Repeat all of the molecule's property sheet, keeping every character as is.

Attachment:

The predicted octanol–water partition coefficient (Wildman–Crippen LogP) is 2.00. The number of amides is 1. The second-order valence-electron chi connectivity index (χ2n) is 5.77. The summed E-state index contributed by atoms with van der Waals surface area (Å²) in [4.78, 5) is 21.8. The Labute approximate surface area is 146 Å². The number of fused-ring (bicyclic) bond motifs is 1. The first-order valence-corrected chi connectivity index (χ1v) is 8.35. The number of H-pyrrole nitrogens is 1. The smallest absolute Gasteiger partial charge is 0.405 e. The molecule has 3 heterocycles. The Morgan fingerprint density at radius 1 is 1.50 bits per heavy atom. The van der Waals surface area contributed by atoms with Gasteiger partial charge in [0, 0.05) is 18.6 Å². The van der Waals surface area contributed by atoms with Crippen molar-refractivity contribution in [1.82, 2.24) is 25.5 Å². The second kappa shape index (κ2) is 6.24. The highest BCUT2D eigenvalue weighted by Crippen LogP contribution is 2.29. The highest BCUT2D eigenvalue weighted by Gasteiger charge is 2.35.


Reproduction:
The predicted octanol–water partition coefficient (Wildman–Crippen LogP) is 2.00. The number of amides is 1. The second-order valence-electron chi connectivity index (χ2n) is 5.77. The summed E-state index contributed by atoms with van der Waals surface area (Å²) in [4.78, 5) is 21.8. The Labute approximate surface area is 146 Å². The number of fused-ring (bicyclic) bond motifs is 1. The first-order valence-corrected chi connectivity index (χ1v) is 8.35. The number of H-pyrrole nitrogens is 1. The smallest absolute Gasteiger partial charge is 0.405 e. The molecule has 3 heterocycles. The Morgan fingerprint density at radius 1 is 1.50 bits per heavy atom. The van der Waals surface area contributed by atoms with Gasteiger partial charge in [0, 0.05) is 18.6 Å². The van der Waals surface area contributed by atoms with Crippen molar-refractivity contribution in [1.82, 2.24) is 25.5 Å². The second kappa shape index (κ2) is 6.24. The highest BCUT2D eigenvalue weighted by Crippen LogP contribution is 2.29. The highest BCUT2D eigenvalue weighted by Gasteiger charge is 2.35.